WHAT on earth is going on in North Africa and the Middle East?
Tunisian president Ben Ali overthrown
Hezbollah & allies topple Lebanese unity govt
Jordanians march against inflation
Is Tunisia rioting linked to Algeria?
Iran’s Greens: Not dead yet
And this is only a 48-hour news spike.
All hell seems to have suddenly broken lose. Or heaven. Who knows? It’s as though a big hand came from somewhere and is stirring things up with a cosmic Cuisinart.
Friday, January 14, rioters clashing with police and military drove Tunisian strongman Zine el Abidine Ben Ali into exile in Saudi Arabia. A jubilant demonstrator waved a handwritten sign declaring, “Yes we can!” that may have resounded all the way to the leaders of the Green Movement in Tehran making them wonder, “Can we, after all?”
Eleven Hezbollah ministers quit parliament two days earlier, shattering Beirut’s National Unity Government and threatening to plunge Lebanon into yet another sectarian bloodbath.
While the world tried to figure out who was holding the reins in Tunis, Jordanians poured into the streets of Amman, protesting high prices and heavy taxes and demanding the resignation of the government of Prime Minister Samir Rifai.
At the same time, hundreds of people were injured in cost-of-living riots that spread across Algeria.
President Zine el Abidine Ben Ali visited Mohamed Bouazizi at the Ben Arous-based Burn and Trauma Centre.
The Tunisian upheaval, observers say, was touched off by Mohamed Bouazizi—an unemployed 26-year-old Tunisian with a computer science degree, forced to sell fruits and vegetables from a cart in his village. But Mohamed didn’t have a license. And on December 17, government authorities confiscated his produce and abused him.
Outraged, Bouazizi soaked himself in gasoline and set himself ablaze outside a government building. He died January 4. Since then, 7 people have burned themselves in Cairo, Algeria and Tunisia in protest of the horrid economic conditions. Rioting has also reached Yemen.
Word spread rapidly across social networks, and Bouazizi’s outrage spread with it.
“Arabs everywhere identified with the young Tunisian,” wrote Roger Hardy, Middle East analyst at Washington’s Woodrow Wilson Center, “because his problems—unemployment, corruption, autocracy, the absence of human rights—are their problems.”
Could Other Arab Countries Follow Tunisia’s Example? asked a BBC headline.
As if in response, The Wall Street Journal reports that, “Scores of Arab Facebook users have changed their profile pictures to the Tunisian flag and sent congratulatory messages to the Tunisian people. One message asked, ‘can we Egyptians dare to dream of freedom next?’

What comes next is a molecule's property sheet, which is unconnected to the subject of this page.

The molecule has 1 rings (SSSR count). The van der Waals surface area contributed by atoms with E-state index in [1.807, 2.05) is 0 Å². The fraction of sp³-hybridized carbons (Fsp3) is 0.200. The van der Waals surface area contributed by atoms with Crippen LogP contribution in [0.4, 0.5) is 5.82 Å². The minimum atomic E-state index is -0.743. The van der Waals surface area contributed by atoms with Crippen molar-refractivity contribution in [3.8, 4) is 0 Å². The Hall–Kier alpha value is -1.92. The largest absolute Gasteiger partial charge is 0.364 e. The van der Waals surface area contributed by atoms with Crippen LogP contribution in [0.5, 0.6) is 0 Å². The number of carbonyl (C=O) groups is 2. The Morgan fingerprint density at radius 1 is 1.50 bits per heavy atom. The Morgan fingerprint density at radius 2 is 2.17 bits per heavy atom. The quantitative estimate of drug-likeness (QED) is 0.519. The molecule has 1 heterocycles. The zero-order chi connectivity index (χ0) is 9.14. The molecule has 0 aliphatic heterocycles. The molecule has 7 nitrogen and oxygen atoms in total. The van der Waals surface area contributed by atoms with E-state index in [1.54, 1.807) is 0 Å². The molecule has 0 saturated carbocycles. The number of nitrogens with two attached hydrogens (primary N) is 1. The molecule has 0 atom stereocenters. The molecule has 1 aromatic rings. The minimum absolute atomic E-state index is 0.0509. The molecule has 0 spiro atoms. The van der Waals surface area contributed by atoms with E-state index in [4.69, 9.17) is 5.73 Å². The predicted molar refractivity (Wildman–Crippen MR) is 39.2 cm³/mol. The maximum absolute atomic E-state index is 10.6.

The Journal notes that Arab countries like Egypt, Syria and Iran “share similar festering social and economic problems similar to those in Tunisia: high youth unemployment, lack of affordable housing and political freedom”—as does Gaza. Might Palestinians be emboldened to break the grip of Hamas, despite the terrorists’ superior fire power?
Seems impossible. But so did a Tunisia without Ben Ali a week ago.
Whichever way the affairs of men take in North Africa and the Middle East, it is certain that, increasing spiritual hunger is running neck and neck with spreading rage.
“The need for Bibles and discipleship materials is urgent,” said Isam Ghattas, director of Manara Ministries in Amman, Jordan.
“There is tremendous longing for meaning in the hearts of Arabs. Global instability, the war on terror and cultural divides have created a spiritual thirst never before witnessed. In addition, the growing social network and satellite media have opened may eyes and created a demand for Scripture.
“Yet, we are missing unprecedented opportunities because there are not enough workers or Bibles.”
Christian literature has always been on Isam’s heart. In 1976, he distributed 42,000 New Testaments, many of which were given to Saudi troops stationed in Jordan. Two years later, he opened Manara (Lighthouse), the only Christian bookstore in the Jordanian capital. During the Syrian occupation of Lebanon, while Bibles were rare in Syria, Manara put New Testaments into the hands of Syrian soldiers in Beirut, who took them home when they returned to their country. Thus far, Manara has distributed more than one million Bibles New Testaments and other Christian literature. But, with 330 million Arabs in the world, there is still a long way to go.
Today, Manara needs tens of thousands of Bibles and Christian literature to meet the need of Iraqi refugees in Syria, Jordan and Lebanon. But the global economy and fear of the future has paralyzed many Western Christians. Giving has plummeted when it is needed most.
Not only Manara, but also the United Bible Societies, International Bible Societies and other groups urgently need funds to restock their warehouses and put God’s Word into eager hands and hearts the moment the Lord opens a way.
Today’s headlines are the just the beginning of a dramatic escalation of violence and political upheaval in the Middle East. At the same time, the enemies of the gospel have taken persecution of Christians to new and terrible levels.
We assured in Romans 8:28 that “in all things God works for the good of those who love him, who have been called according to his purpose,” which includes millions of Arabs who have never heard the gospel and have a gnawing spiritual hunger for the truth.
If God’s people will not feed them, someone or something else will. Assist News Service